Ex-HealthSouth exec loses bid to escape ban
A federal judge rejected former HealthSouth Corp. Chief Executive Richard Scrushy's bid to lift a ban on his serving as an officer or director of a public company, which was part of his settlement of the Securities and Exchange Commission charges that he masterminded a $2.6 billion accounting fraud.
Scrushy, 61, who last year finished nearly five years in prison in an unrelated bribery case, has contended that the ban was impeding his ability to return to the healthcare industry, where he built Birmingham, Ala.-based HealthSouth into a large medical rehabilitation company.
However, U.S. District Judge Inge Prytz Johnson in Montgomery, Ala., concluded that Scrushy “benefited greatly from the fraud, whether he knew about it or not,” and that there would be a “great likelihood” of misconduct if the ban were lifted.
“While the court has every confidence in Scrushy that he can once again create an empire out of nothing, the court also remains convinced that the temptation of personal enrichment is too much for him to bear,” she wrote in a decision on Tuesday.
The judge added that the ban does not prevent Scrushy from starting a new company or raising capital, but agreed with the SEC that he should not raise that capital in public offerings.
HealthSouth, like the SEC, also opposed lifting the ban on Scrushy, who was released from federal custody in July 2012.
“Life goes on. That's really all I can say. We're disappointed,” Scrushy said. “I'm meeting with my attorneys and we're reviewing what our options are.”
The SEC and HealthSouth did not respond to requests for comment.
Scrushy has consistently denied doing anything wrong at HealthSouth and blamed subordinates for its problems. His prison term stemmed from a 2006 conviction for paying money to former Alabama Governor Don Siegelman's campaign for a state lottery in exchange for a seat on a state hospital regulatory board.
Show commenting policy
TribLive commenting policy
You are solely responsible for your comments and by using TribLive.com you agree to our Terms of Service.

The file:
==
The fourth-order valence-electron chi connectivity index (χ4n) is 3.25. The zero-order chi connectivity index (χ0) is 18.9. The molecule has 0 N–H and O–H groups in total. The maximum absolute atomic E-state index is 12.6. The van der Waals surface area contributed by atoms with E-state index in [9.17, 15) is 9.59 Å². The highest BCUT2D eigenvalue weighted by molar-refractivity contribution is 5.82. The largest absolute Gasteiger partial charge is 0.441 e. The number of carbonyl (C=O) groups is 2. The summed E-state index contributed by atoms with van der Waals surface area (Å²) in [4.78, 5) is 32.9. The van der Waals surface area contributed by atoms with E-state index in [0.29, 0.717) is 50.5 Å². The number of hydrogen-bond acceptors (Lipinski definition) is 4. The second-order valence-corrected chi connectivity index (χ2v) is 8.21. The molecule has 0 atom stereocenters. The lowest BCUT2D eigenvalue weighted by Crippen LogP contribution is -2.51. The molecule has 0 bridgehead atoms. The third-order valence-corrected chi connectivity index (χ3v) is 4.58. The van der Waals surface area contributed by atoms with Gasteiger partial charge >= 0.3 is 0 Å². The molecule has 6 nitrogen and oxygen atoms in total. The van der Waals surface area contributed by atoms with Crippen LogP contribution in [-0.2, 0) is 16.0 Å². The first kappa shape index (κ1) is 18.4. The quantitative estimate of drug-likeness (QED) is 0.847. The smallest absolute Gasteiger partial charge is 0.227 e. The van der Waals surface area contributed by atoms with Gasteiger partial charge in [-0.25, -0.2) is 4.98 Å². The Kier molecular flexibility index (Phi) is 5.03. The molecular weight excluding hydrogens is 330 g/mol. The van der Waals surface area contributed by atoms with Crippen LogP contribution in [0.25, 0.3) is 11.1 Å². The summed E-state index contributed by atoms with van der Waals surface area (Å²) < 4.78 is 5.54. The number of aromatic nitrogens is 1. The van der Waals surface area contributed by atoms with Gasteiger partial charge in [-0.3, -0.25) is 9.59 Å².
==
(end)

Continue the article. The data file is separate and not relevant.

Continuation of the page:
We moderate comments. Our goal is to provide substantive commentary for a general readership. By screening submissions, we provide a space where readers can share intelligent and informed commentary that enhances the quality of our news and information.
While most comments will be posted if they are on-topic and not abusive, moderating decisions are subjective. We will make them as carefully and consistently as we can. Because of the volume of reader comments, we cannot review individual moderation decisions with readers.
We value thoughtful comments representing a range of views that make their point quickly and politely. We make an effort to protect discussions from repeated comments either by the same reader or different readers.
We follow the same standards for taste as the daily newspaper. A few things we won't tolerate: personal attacks, obscenity, vulgarity, profanity (including expletives and letters followed by dashes), commercial promotion, impersonations, incoherence, proselytizing and SHOUTING. Don't include URLs to Web sites.
We do not edit comments. They are either approved or deleted. We reserve the right to edit a comment that is quoted or excerpted in an article. In this case, we may fix spelling and punctuation.
We welcome strong opinions and criticism of our work, but we don't want comments to become bogged down with discussions of our policies and we will moderate accordingly.
We appreciate it when readers and people quoted in articles or blog posts point out errors of fact or emphasis and will investigate all assertions. But these suggestions should be sent via e-mail. To avoid distracting other readers, we won't publish comments that suggest a correction. Instead, corrections will be made in a blog post or in an article.
- Revised Ebola guidelines stress full gear, training
- Court: IRS not targeting conservative tax-exempt groups
- Feds fault security of tax info gathered for health care law benefits
- Fight against Islamic State at impasse, military commanders say
- Doctor 1st Ebola virus case in New York City
- Missouri officials faulted by feds for ‘selective’ probe in police shooting death
- White House may enhance security
- Man shot from behind, Wecht’s autopsy finds
- Sen. Casey seeks to cut off benefits to ex-Nazis
- Internet providers asked not to take ‘fast lanes’
- West Virginia University expels 3 students for postgame misconduct